By Eileen Doherty
Despite some heated political rhetoric from around the country, Colorado seniors know that the Medicare Part D prescription drug benefit is affordable and is working – even for older men and women in the lowest income bracket. At the Colorado Gerontological Society, we see firsthand how seniors struggle every day to make ends meet on a fixed income, and how Medicare Part D has provided a life line that seniors’ health literally depends on. We are calling on Coloradans to stand up for this vital program that has achieved so much for our older citizens.
The record of success that we have seen with Medicare Part D is frankly rare for a government program, and something that we all should be proud of. Part D repeatedly comes in under budget. For three years in a row, the Congressional Budget Office (CBO) has reduced its 10-year budget forecast for Part D. Total Part D costs are 45 percent less than the initial CBO 10 year projections. This program is saving seniors money and saving our government money.
Today, over 450,000 Colorado seniors are enrolled in the program which allows them to choose from 34 different private plans, some of which cost as little as $12.60 a month and have no annual deductibles.
That is a recipe not only for success, but for high levels of satisfaction. According to the 2013 Medicare Payment Advisory Commission, 94 percent of seniors who use Medicare Part D are happy with their plan. Part D has surpassed expectations in both improving seniors’ access to affordable medicines and containing healthcare costs for all taxpayers. Part of this is due to its competitive structure.
That’s good news because Colorado has one of the fastest aging populations in the country. Like millennials, baby boomers are flocking to Colorado. According to the Colorado Commission on Aging, between 2011 and 2021, Colorado will experience a 54 percent increase in residents over the age of 60. Colorado’s Medicare spending is already growing at an annual rate of nearly 9 percent. This trend is certain to accelerate as our population grows and ages.
The good news is that Part D is part of the solution.
Affordable drug coverage and proper medication adherence improves health and helps slow Medicare’s overall spending growth. Costly procedures and hospital visits are less common when patients take their medications as prescribed by their physician. Part D has helped save Medicare about $1,200 a year per patient in medical spending unrelated to prescription drugs.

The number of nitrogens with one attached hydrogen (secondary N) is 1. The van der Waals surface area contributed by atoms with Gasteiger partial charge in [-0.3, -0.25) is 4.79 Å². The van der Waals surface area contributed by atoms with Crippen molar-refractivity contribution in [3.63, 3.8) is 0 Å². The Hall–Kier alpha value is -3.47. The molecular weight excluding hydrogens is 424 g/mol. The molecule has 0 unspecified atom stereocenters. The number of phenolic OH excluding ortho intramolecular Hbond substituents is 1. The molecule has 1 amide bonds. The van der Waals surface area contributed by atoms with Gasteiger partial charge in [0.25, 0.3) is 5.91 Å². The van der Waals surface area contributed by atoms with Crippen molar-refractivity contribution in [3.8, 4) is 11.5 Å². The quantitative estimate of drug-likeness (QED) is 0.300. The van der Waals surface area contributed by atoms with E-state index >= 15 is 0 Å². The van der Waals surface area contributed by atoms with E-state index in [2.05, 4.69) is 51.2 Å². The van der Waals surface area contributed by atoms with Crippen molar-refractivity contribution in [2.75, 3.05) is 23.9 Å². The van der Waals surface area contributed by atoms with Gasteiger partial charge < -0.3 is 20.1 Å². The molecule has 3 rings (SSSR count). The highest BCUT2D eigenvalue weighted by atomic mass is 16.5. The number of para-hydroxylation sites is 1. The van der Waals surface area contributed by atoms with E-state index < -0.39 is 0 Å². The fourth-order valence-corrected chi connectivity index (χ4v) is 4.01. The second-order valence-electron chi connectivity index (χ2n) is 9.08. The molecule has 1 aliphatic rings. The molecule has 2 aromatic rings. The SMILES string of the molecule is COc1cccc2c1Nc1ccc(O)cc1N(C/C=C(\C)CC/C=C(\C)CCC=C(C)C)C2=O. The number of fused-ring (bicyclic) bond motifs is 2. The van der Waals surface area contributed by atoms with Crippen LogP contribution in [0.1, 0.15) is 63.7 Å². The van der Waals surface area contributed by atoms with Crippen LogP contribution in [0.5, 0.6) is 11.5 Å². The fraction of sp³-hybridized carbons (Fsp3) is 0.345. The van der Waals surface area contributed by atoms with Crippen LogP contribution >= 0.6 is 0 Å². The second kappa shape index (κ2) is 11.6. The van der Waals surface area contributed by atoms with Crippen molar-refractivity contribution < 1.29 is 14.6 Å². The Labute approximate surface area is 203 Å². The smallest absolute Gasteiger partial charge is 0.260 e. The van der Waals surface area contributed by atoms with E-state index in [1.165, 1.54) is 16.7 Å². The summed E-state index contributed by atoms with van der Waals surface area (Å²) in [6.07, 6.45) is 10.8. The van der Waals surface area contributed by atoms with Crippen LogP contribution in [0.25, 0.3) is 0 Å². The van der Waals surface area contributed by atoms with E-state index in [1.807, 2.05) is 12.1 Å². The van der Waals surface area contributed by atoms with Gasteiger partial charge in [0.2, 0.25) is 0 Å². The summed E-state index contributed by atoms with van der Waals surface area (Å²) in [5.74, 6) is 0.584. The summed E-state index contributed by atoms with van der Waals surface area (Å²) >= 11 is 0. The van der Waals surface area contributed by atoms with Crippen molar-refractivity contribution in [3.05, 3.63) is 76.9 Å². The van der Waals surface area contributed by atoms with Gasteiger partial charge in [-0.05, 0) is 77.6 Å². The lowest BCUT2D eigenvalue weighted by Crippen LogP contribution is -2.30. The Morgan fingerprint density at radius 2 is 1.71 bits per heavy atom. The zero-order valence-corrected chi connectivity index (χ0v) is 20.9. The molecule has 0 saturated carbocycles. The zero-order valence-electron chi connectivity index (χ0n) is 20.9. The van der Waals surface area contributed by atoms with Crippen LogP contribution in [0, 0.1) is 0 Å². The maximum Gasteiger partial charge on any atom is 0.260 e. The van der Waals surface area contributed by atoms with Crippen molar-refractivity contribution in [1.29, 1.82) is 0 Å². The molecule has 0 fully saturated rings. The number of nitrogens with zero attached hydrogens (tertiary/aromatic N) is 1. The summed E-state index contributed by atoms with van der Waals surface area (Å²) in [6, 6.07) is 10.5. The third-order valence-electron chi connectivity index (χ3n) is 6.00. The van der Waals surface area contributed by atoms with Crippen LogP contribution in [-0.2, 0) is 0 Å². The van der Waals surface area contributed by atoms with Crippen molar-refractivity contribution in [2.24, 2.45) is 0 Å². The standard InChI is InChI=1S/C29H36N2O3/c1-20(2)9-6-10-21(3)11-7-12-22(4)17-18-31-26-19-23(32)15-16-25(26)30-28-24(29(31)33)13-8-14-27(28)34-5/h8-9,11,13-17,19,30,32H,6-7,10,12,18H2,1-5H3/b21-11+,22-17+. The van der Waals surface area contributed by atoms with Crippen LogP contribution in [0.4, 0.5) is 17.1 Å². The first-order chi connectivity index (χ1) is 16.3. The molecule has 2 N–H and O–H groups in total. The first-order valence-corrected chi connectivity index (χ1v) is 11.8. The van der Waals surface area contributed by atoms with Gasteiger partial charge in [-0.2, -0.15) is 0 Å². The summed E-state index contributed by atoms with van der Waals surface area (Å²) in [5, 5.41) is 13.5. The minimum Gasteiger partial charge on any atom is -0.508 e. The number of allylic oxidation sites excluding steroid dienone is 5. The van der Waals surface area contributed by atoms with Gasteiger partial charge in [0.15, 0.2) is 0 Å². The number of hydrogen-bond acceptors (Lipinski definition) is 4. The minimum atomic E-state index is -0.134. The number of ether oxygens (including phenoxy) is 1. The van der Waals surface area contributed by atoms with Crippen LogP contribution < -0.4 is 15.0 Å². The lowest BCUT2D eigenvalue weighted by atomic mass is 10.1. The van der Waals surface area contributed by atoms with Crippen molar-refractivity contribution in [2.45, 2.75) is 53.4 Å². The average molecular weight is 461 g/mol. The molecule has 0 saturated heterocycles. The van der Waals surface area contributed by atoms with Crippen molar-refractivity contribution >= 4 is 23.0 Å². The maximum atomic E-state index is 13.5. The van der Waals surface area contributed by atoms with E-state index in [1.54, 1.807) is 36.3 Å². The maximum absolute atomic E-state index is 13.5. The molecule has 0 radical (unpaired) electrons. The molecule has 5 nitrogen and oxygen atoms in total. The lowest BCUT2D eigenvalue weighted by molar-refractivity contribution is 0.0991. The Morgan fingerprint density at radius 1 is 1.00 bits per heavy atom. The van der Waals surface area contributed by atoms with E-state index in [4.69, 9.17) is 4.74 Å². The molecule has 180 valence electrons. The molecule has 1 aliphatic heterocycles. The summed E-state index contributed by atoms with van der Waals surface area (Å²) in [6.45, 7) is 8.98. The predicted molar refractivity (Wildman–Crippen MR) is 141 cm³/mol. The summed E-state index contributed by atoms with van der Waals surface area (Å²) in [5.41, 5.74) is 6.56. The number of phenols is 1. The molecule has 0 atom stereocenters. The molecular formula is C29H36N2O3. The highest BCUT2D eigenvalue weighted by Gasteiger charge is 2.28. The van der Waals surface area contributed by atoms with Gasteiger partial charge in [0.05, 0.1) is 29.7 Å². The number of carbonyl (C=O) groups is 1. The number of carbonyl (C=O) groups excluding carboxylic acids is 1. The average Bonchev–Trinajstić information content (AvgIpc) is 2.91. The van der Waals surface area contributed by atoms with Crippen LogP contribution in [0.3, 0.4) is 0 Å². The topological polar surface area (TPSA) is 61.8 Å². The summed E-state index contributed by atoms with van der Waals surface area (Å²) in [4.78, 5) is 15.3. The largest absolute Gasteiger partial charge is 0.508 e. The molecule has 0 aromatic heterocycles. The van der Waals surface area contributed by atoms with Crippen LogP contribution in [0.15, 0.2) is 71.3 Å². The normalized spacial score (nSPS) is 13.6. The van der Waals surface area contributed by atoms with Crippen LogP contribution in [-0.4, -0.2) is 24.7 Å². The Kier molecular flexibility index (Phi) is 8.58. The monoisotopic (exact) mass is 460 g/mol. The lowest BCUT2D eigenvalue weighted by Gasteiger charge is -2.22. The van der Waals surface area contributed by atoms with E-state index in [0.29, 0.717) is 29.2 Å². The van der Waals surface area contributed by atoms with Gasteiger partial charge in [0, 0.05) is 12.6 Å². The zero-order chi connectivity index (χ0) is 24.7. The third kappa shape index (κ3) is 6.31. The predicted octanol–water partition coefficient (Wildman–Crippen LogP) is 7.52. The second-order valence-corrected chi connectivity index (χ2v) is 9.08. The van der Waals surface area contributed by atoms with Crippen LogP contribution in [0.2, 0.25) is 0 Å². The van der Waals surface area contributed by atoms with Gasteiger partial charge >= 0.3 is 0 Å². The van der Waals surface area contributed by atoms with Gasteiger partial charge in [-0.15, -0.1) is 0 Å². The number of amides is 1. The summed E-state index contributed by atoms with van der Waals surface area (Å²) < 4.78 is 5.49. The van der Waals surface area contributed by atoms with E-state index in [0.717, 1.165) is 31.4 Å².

In the past decade, we’ve seen exciting new treatments for cancer, diabetes, Crohn’s disease, Fibromyalgia, Cystic Fibrosis, Lupus, Hepatitis C and many other devastating diseases. These breakthroughs promise to dramatically improve the health of seniors while reducing the economic costs of many debilitating conditions. Many new medicines are being researched and developed right here in Colorado.
Despite Part D’s undeniable popularity and success, some in Congress are looking to change the program in their push to cut the budget. Over the past several years, some lawmakers have proposed changes to Part D that would save little money, while destroying a market-based structure that has kept the program’s costs repeatedly under budget. Of particular concern is a proposal to weaken the Medicare Part D Low Income Subsidy (LIS) program, also known as “Extra Help”. This proposal would require seniors, many below the poverty level, to pay more for brand name medicines. Losing Extra Help would be burdensome for low-income seniors and increase out-of-pocket costs for many people.
Simply put, Medicare Part D is one government program that is popular and saves money. Let’s protect what works. Our leaders in Washington shouldn’t let today’s political battles get in the way of something that benefits the health of Colorado’s seniors today and for decades to come.
Eileen Doherty is the Executive Director of the Colorado Gerontological Society (www.senioranswers.org), which is a statewide not-for- profit organization dedicated to the support, guidance, education and dissemination of information to seniors, their families, and elder care practitioners.
Opinions expressed in Health News Colorado represent the views of the individual authors.